Earlier this week, Summit reported that Phase II trials showed that antibiotic Ridinilazole can kill C.difficile infections while preserving healthy microorganisms in the gastrointestinal tract.
After an £11mln loss before tax in the six months to end July, the biotech had total cash of £20.9mln, enough to fund operations “through to at least 31 January 2020” when added to anticipated payments from the US Biomedical Advanced Research and Development Authority for Ridinilazole and CARB-X for Summit’s gonorrhoea drug.
Financial losses this year are due to the ending of license of Sarepta’s muscular dystrophy drug Ezutromid in June 2018, with discontinuation of the drug resulting in a 99% drop in revenues to £0.4mln from £41.8mln last year.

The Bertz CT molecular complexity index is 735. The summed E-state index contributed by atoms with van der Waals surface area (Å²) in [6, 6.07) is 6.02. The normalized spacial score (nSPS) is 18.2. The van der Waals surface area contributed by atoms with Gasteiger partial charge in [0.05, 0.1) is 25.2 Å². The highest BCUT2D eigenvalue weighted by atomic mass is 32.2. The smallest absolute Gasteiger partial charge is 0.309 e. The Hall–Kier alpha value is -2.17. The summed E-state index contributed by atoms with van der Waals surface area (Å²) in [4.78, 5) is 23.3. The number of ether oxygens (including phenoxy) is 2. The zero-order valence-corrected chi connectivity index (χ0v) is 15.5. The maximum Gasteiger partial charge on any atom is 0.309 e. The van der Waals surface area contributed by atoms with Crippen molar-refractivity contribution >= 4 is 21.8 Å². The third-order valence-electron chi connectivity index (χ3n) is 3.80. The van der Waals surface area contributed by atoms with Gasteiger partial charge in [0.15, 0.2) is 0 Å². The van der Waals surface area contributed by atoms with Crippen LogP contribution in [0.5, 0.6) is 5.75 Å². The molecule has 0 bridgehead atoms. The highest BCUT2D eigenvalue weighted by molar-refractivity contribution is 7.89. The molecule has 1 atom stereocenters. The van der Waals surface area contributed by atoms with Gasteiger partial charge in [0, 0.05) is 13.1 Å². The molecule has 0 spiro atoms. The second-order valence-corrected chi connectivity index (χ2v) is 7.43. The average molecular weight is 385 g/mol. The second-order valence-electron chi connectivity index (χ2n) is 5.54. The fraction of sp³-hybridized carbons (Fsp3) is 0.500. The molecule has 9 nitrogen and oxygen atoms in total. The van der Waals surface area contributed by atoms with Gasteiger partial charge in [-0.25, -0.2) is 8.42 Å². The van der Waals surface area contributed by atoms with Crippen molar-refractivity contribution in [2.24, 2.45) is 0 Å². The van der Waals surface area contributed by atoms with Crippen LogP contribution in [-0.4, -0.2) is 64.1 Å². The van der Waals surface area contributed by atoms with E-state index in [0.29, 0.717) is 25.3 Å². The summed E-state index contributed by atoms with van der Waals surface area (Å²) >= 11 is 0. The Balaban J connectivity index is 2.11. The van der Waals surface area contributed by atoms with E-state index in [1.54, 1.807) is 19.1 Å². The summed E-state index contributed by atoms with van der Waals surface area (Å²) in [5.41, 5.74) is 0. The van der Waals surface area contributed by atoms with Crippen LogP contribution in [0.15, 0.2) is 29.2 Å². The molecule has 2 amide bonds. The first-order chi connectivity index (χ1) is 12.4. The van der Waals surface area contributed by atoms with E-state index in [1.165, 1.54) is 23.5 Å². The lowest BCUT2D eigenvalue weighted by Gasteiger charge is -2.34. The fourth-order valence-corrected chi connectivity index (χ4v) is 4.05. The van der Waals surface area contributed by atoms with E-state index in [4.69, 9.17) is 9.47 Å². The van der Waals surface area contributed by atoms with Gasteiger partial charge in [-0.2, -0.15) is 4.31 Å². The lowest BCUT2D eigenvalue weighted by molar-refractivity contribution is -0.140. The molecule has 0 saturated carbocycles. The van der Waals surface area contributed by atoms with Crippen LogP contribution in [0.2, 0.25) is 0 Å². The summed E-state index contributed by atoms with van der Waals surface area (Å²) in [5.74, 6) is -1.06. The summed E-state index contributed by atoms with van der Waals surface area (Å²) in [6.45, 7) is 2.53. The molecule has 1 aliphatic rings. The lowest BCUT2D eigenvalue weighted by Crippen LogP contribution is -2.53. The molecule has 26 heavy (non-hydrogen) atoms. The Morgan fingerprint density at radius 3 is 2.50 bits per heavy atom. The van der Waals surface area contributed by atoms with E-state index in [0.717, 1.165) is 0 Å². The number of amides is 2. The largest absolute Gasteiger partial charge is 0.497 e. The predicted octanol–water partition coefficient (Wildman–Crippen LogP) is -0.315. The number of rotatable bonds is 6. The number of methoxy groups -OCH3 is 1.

“It has been a quarter of strong progress across the clinical, scientific and commercial functions as we focus on our key mission of bringing to market our precision antibiotic, Ridinilazole, as a potential new front-line treatment for patients with CDI,” said Glyn Edwards, Summit’s chief executive.
Edwards said that with key hires made in US to help commercialise Ridinilazole once approved, the drug seems “well positioned to become the treatment of choice for patients with C. difficile infection”.
Shares dipped 6.7% to 24.5p in Friday afternoon trading.